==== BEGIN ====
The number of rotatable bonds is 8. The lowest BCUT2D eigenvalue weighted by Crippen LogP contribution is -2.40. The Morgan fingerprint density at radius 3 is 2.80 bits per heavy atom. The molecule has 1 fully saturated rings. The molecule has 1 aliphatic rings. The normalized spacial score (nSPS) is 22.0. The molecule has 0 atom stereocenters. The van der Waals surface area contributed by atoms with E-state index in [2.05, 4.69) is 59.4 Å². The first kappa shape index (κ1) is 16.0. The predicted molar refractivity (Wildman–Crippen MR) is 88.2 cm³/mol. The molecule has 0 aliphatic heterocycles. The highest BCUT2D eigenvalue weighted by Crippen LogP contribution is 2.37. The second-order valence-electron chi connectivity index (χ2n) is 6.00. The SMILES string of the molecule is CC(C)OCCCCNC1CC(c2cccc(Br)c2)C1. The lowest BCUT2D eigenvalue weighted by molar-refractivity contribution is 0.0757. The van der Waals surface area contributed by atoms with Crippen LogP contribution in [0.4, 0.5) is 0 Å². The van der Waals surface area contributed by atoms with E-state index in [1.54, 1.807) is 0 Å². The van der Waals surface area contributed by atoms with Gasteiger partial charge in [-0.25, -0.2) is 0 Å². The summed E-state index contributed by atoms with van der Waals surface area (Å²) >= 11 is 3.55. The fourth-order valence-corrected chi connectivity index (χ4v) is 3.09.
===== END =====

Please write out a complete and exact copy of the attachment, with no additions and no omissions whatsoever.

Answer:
The number of rotatable bonds is 8. The lowest BCUT2D eigenvalue weighted by Crippen LogP contribution is -2.40. The Morgan fingerprint density at radius 3 is 2.80 bits per heavy atom. The molecule has 1 fully saturated rings. The molecule has 1 aliphatic rings. The normalized spacial score (nSPS) is 22.0. The molecule has 0 atom stereocenters. The van der Waals surface area contributed by atoms with E-state index in [2.05, 4.69) is 59.4 Å². The first kappa shape index (κ1) is 16.0. The predicted molar refractivity (Wildman–Crippen MR) is 88.2 cm³/mol. The molecule has 0 aliphatic heterocycles. The highest BCUT2D eigenvalue weighted by Crippen LogP contribution is 2.37. The second-order valence-electron chi connectivity index (χ2n) is 6.00. The SMILES string of the molecule is CC(C)OCCCCNC1CC(c2cccc(Br)c2)C1. The lowest BCUT2D eigenvalue weighted by molar-refractivity contribution is 0.0757. The van der Waals surface area contributed by atoms with Crippen LogP contribution in [0.4, 0.5) is 0 Å². The van der Waals surface area contributed by atoms with E-state index in [1.54, 1.807) is 0 Å². The van der Waals surface area contributed by atoms with Gasteiger partial charge in [-0.25, -0.2) is 0 Å². The summed E-state index contributed by atoms with van der Waals surface area (Å²) >= 11 is 3.55. The fourth-order valence-corrected chi connectivity index (χ4v) is 3.09.